INTJs might have a reputation for being cold, calculating robots who don’t want or need friends, but that’s far from the truth. People with this personality type are conceptual, imaginative individuals who feel things deeply and privately. They are incredibly loyal friends and they deeply want to connect with people on an authentic, intellectual level.

To learn more about the truth behind personality stereotypes, click here to read “The Online Myths About Each Myers-Briggs® Personality Type.

If you’re trying to befriend an INTJ, though, they might not seem “friendly” in the way you usually think of. This is partly because of an INTJ’s unique personality, and partly because INTJs tend to see people as “acquaintances” rather than “friends” until you’ve earned their trust, which can often take quite a while. If you really want to make friends with an INTJ, you can speed up this process by being the kind of friend that INTJs are looking for.

Step One: Invite Them To Things

INTJs want to be included, but they probably won’t ask. They tend to assume that if you’re not asking them to do things with you then you really don’t want to be around them. Instead of assuming that they don’t want to do something with you, give them the option. Asking proves that you want to spend time with them and you might be surprised how often they accept your invitations.

Step Two: Don’t Be Clingy

Though INTJs want to be included, they don’t want to feel like they can’t say no. Make sure your INTJ friend knows that if they can’t come to something you won’t guilt-trip them. Smothering an INTJ with attention is not the way to prove that you’re worthy of being in their close friend circle. You need to give your INTJ friend space or they won’t trust you enough to share their time with you.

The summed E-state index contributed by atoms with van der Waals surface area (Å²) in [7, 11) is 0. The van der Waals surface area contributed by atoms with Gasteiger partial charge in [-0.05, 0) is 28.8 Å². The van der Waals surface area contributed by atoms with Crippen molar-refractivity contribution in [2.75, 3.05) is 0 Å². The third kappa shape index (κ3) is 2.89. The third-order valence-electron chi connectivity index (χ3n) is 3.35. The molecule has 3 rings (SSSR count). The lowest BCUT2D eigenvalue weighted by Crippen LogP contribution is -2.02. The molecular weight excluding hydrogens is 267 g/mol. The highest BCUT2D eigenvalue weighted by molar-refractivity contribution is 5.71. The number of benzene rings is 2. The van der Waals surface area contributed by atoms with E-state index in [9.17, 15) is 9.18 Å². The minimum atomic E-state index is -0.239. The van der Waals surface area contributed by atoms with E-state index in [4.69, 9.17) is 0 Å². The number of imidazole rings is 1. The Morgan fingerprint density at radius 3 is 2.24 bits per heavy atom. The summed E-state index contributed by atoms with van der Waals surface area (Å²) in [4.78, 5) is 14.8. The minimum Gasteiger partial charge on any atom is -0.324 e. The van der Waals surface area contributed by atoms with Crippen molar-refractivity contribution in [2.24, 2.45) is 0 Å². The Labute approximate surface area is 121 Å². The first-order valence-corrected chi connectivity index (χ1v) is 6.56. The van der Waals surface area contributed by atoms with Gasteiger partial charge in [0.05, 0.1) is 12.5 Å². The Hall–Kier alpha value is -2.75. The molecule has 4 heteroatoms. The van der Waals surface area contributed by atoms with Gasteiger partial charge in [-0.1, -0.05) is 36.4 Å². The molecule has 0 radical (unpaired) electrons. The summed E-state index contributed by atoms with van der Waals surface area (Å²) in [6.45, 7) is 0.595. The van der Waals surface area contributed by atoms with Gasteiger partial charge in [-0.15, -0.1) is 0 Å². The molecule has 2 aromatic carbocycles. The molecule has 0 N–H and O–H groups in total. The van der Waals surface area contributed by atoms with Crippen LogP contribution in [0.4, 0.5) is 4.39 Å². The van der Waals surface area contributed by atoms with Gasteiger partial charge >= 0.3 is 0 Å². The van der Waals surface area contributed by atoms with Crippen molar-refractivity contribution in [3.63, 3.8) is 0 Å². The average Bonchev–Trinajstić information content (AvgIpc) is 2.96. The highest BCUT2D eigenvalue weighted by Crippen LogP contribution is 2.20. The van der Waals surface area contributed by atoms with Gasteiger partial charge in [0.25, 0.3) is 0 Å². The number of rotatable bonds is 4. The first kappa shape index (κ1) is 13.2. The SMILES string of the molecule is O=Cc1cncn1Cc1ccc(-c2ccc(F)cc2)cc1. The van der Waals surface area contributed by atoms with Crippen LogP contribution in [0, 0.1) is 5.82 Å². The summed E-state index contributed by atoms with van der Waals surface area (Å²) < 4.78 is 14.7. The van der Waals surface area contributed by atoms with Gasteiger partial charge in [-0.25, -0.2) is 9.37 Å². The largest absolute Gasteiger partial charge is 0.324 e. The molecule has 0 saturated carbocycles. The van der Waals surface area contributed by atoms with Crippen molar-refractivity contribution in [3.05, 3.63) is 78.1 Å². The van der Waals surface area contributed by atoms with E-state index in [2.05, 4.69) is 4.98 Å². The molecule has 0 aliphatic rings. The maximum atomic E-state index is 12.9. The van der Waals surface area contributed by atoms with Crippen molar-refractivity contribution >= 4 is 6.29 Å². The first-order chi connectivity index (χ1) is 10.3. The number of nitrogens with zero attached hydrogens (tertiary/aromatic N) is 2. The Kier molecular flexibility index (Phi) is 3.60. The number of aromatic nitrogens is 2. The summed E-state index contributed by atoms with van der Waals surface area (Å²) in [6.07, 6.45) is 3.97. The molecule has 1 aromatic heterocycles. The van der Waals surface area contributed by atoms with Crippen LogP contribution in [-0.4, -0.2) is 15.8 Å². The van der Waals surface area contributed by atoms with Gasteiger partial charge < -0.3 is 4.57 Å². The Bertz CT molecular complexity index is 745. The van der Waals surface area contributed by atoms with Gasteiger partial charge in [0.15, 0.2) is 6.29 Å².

Step Three: Be Interesting

You don’t have to have a genius-level IQ to interact with an INTJ. Being “interesting” to an INTJ is more about engaging them with conversations that they’re interested in. INTJs want friends who can and will participate in debates about interesting topics and deep-dive into abstract theories. The exact conversation topic will vary depending on the individual INTJ, but they need friends who can engage them intellectually. They also love it when friends want to strategize with them and solve problems together.

Step Four: Practice Understanding

Most INTJs are not fans of touchy-feely emotional displays. But just because they’re rarely outwardly emotional doesn’t mean they don’t have deep feelings. INTJs need friends who will be okay with the fact that the INTJ can’t always empathize, but who also understand that the INTJ cares deeply about them. Similarly, INTJs need friends who will try to understand the INTJ’s perspective. They want friends who will listen, try to understand them, and keep working on communication.

Step Five: Never Betray Them

INTJs are fiercely loyal once they care about you. If you’ve earned their trust and they consider you a friend, you can bet they’ll want the same kind of loyalty from you that you’re getting from them. Being loyal and trustworthy is vital to befriending an INTJ, and betraying them is the fastest way to end the friendship. They can forgive you if you’re important enough to them, but if they think you’re disloyal in the beginning stages of a friendship they might decide you’re not worth the risk.

In Conclusion …

If you liked this post, you might also like my article “10 Things INTJs Need In A Friendship” (click here to read that) and Susan’s article “7 Reasons Why You Need an INTJ Friend in Your Life” (click here for that). INTJs can be wonderful friends, and if you have one in your life or meet one in the future I hope you’ll give friendship with them a chance.

What do you think? Did I miss anything that’s important to befriending an INTJ? Let’s discuss in the comments!

Marissa Baker #MBTI Blogger

Marissa Baker is the author of The INFJ Handbook (available in the Amazon Kindle Store). You can find her online at LikeAnAnchor.com where she blogs about personal growth and development from a Christian perspective.

Want to make friends with an #INTJ? Find out how! #Personality #Personalitytype #MBTI #Myersbriggs

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Marissa Baker is the author of The INFJ Handbook (available in the Amazon Kindle Store). You can find her online at LikeAnAnchor.com where she blogs about personal growth and development from a Christian perspective.